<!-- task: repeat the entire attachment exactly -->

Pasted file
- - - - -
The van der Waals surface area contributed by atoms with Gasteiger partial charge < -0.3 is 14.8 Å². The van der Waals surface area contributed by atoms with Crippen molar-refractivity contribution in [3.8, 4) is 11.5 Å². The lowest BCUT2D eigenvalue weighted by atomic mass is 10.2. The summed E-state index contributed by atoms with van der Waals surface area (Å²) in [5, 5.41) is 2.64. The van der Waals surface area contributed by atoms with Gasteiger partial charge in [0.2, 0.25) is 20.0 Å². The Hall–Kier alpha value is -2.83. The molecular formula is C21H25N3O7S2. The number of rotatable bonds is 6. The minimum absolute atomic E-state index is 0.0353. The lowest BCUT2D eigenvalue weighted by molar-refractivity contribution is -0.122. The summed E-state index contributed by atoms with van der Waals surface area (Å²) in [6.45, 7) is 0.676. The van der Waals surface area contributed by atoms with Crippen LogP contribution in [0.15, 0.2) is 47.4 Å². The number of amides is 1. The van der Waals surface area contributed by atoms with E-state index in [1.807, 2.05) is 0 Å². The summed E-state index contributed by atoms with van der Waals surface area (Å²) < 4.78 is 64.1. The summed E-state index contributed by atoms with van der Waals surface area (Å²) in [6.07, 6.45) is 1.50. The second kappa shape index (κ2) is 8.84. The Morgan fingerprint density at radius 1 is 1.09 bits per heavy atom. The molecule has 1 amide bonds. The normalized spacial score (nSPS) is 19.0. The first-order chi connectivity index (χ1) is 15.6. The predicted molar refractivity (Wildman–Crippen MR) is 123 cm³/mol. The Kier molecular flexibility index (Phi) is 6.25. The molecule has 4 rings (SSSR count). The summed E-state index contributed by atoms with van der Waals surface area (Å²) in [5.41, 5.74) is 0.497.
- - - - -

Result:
The van der Waals surface area contributed by atoms with Gasteiger partial charge < -0.3 is 14.8 Å². The van der Waals surface area contributed by atoms with Crippen molar-refractivity contribution in [3.8, 4) is 11.5 Å². The lowest BCUT2D eigenvalue weighted by atomic mass is 10.2. The summed E-state index contributed by atoms with van der Waals surface area (Å²) in [5, 5.41) is 2.64. The van der Waals surface area contributed by atoms with Gasteiger partial charge in [0.2, 0.25) is 20.0 Å². The Hall–Kier alpha value is -2.83. The molecular formula is C21H25N3O7S2. The number of rotatable bonds is 6. The minimum absolute atomic E-state index is 0.0353. The lowest BCUT2D eigenvalue weighted by molar-refractivity contribution is -0.122. The summed E-state index contributed by atoms with van der Waals surface area (Å²) in [6.45, 7) is 0.676. The van der Waals surface area contributed by atoms with Crippen LogP contribution in [0.15, 0.2) is 47.4 Å². The number of amides is 1. The van der Waals surface area contributed by atoms with E-state index in [1.807, 2.05) is 0 Å². The summed E-state index contributed by atoms with van der Waals surface area (Å²) < 4.78 is 64.1. The summed E-state index contributed by atoms with van der Waals surface area (Å²) in [6.07, 6.45) is 1.50. The second kappa shape index (κ2) is 8.84. The Morgan fingerprint density at radius 1 is 1.09 bits per heavy atom. The molecule has 1 amide bonds. The normalized spacial score (nSPS) is 19.0. The first-order chi connectivity index (χ1) is 15.6. The predicted molar refractivity (Wildman–Crippen MR) is 123 cm³/mol. The Kier molecular flexibility index (Phi) is 6.25. The molecule has 4 rings (SSSR count). The summed E-state index contributed by atoms with van der Waals surface area (Å²) in [5.41, 5.74) is 0.497.